Scott F. Evans
Of all the various studios in town making comic book superhero movies, none of them quite ‘get it’ like Marvel Studios. They know their properties, and how to sell them to audiences. They also know that the Marvel brand is such a draw, that they can dig deep into their catalog and make critical and financial hits with even C-list characters.
The character has been around for more than fifty years, debuting in 1962 in the comic book Tales to Astonish. Even as a founding member of The Avengers, the character has never really reached the public consciousness in any significant way. At least, not until now.
This is what a ‘fun’ movie should be. Even though it clocks in at just under two hours, it breezes by with a solid pace that never feels rushed. Although it’s the most obvious comedy in the Marvel filmography so far, Ant-Man never plays it broad. Not that it wouldn’t have been easy for Reed and the four credited screenwriters (Edgar Wright, Joe Cornish, Adam McKay and star Paul Rudd) to go in that direction. The humor comes from character and dialogue, not from situation. There’s also just enough drama, with themes of familial ties and human redemption, to prevent Ant-Man from turning into the superhero version of Honey, I Shrunk the Kids. It’s charm and wit that carries this film. This, so far, has been the Marvel formula. And once again, it simply works.
Paul Rudd plays the film’s lead Scott Lang, a reformed thief who becomes the titular character. On the surface, Rudd as a superhero seems like an odd choice. But Lang was tailor made for him, perfectly molded to fit the actor’s strengths. Known almost strictly for his comedies, Rudd is still physical enough to pull off the action here. He’s believable as an affable burglar and later, an affable superhero. Of course he’s funny, but never broadly comedic. And his easygoing charisma makes it easy to root for him.
Ant-Man also features a strong supporting cast. Topping that list is Michael Douglas as original Ant-Man and Lang mentor, Dr. Hank Pym. Douglas brings an old school gravitas to the proceedings. He does fine work here and is absolutely believable as a scientist, industrialist and retired hero. Evangeline Lilly also clocks in as Pym’s daughter Hope van Dyne. She’s the skeptic for much of the film, so it’s largely a thankless role. But there’s a nice setup during a post-credits scene that should serve to make her character much more essential going forward. Corey Stoll is good as the film’s fairly stock villain Darren Cross. He is given a little dramatic weight as Pym’s spurned apprentice and eventual rival, but this is a Marvel film so the villain is practically an afterthought. Michael Pena nearly steals the show as Luis, one of Lang’s crew. Luis is comic relief in a film that’s mostly a comedy anyway so he goes a little broad occasionally. But Pena handles the role with assurance. You can see the actor having fun walking that line, but never stepping over into caricature.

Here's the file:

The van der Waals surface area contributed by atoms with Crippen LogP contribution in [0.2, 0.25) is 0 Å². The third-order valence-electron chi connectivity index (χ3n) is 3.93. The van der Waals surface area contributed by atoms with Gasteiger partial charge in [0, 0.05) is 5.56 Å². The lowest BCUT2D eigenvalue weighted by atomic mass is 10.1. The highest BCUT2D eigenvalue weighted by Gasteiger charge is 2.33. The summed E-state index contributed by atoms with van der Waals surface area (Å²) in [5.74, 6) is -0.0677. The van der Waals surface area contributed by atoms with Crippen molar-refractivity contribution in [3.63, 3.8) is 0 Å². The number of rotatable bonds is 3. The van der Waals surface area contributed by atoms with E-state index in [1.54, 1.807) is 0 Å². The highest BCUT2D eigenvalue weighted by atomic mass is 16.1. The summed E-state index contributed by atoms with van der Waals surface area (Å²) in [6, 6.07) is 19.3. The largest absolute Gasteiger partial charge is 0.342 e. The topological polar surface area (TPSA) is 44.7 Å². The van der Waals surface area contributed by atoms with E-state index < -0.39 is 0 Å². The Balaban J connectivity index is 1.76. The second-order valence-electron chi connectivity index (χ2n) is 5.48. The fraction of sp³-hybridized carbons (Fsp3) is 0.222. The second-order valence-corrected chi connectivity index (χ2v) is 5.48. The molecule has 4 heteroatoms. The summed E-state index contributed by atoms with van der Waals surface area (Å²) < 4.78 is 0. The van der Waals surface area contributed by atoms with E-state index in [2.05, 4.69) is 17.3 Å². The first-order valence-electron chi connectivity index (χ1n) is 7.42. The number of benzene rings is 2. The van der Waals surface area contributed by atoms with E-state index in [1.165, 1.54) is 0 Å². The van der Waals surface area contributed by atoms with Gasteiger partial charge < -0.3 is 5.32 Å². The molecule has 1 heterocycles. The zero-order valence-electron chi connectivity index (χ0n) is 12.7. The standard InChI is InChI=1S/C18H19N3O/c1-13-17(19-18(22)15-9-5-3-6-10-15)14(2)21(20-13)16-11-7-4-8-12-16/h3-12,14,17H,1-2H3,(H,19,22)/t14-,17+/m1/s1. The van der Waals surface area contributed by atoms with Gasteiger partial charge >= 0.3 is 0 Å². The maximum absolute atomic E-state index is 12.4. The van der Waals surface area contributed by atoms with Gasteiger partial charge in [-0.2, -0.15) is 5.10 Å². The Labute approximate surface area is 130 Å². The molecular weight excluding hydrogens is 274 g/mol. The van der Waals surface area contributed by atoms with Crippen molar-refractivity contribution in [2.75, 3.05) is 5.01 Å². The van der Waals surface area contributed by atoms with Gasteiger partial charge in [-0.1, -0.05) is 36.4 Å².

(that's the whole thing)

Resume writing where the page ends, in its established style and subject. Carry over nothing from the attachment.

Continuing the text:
Ant-Man had a troubled production, losing the original director and writer team of Wright and Cornish three months before principal photography was supposed to begin. That Reed, McKay and Rudd were able to salvage it (particularly rewriting the script at such a late stage) and still turn in such an excellent film, is a remarkable accomplishment.
Ant-Man is truly a fun, popcorn, summer movie, with solid writing, acting, directing and action. You don’t have to “turn off your brain” or make excuses for it because it delivers exactly what it promises, another winner for Marvel Studios.